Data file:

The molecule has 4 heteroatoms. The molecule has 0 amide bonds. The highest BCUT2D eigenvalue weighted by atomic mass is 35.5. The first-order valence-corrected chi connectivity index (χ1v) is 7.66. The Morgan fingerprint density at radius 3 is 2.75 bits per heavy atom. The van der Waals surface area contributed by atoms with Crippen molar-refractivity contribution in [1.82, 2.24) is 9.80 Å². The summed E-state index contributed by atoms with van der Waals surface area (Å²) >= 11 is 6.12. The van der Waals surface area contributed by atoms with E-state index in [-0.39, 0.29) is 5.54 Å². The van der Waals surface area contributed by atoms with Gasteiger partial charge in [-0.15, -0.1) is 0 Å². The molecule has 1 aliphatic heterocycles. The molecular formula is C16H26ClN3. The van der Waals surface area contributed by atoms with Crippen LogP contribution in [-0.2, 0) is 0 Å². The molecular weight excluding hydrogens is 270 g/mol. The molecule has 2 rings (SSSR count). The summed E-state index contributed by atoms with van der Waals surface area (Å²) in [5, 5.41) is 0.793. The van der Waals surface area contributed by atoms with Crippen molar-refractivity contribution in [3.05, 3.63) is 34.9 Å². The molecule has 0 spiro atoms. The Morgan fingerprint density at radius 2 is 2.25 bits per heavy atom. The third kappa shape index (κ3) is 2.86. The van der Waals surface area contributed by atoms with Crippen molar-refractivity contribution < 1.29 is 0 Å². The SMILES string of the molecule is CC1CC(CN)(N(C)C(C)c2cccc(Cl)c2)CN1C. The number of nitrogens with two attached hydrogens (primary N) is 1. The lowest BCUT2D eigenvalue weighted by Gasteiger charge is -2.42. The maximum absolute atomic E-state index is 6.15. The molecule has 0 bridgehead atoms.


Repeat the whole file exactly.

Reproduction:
The molecule has 4 heteroatoms. The molecule has 0 amide bonds. The highest BCUT2D eigenvalue weighted by atomic mass is 35.5. The first-order valence-corrected chi connectivity index (χ1v) is 7.66. The Morgan fingerprint density at radius 3 is 2.75 bits per heavy atom. The van der Waals surface area contributed by atoms with Crippen molar-refractivity contribution in [1.82, 2.24) is 9.80 Å². The summed E-state index contributed by atoms with van der Waals surface area (Å²) >= 11 is 6.12. The van der Waals surface area contributed by atoms with E-state index in [-0.39, 0.29) is 5.54 Å². The van der Waals surface area contributed by atoms with Gasteiger partial charge in [-0.15, -0.1) is 0 Å². The molecule has 1 aliphatic heterocycles. The molecular formula is C16H26ClN3. The van der Waals surface area contributed by atoms with Crippen LogP contribution in [-0.2, 0) is 0 Å². The molecular weight excluding hydrogens is 270 g/mol. The molecule has 2 rings (SSSR count). The summed E-state index contributed by atoms with van der Waals surface area (Å²) in [5, 5.41) is 0.793. The van der Waals surface area contributed by atoms with Crippen molar-refractivity contribution in [3.05, 3.63) is 34.9 Å². The molecule has 0 spiro atoms. The Morgan fingerprint density at radius 2 is 2.25 bits per heavy atom. The third kappa shape index (κ3) is 2.86. The van der Waals surface area contributed by atoms with Crippen molar-refractivity contribution < 1.29 is 0 Å². The SMILES string of the molecule is CC1CC(CN)(N(C)C(C)c2cccc(Cl)c2)CN1C. The number of nitrogens with two attached hydrogens (primary N) is 1. The lowest BCUT2D eigenvalue weighted by Gasteiger charge is -2.42. The maximum absolute atomic E-state index is 6.15. The molecule has 0 bridgehead atoms.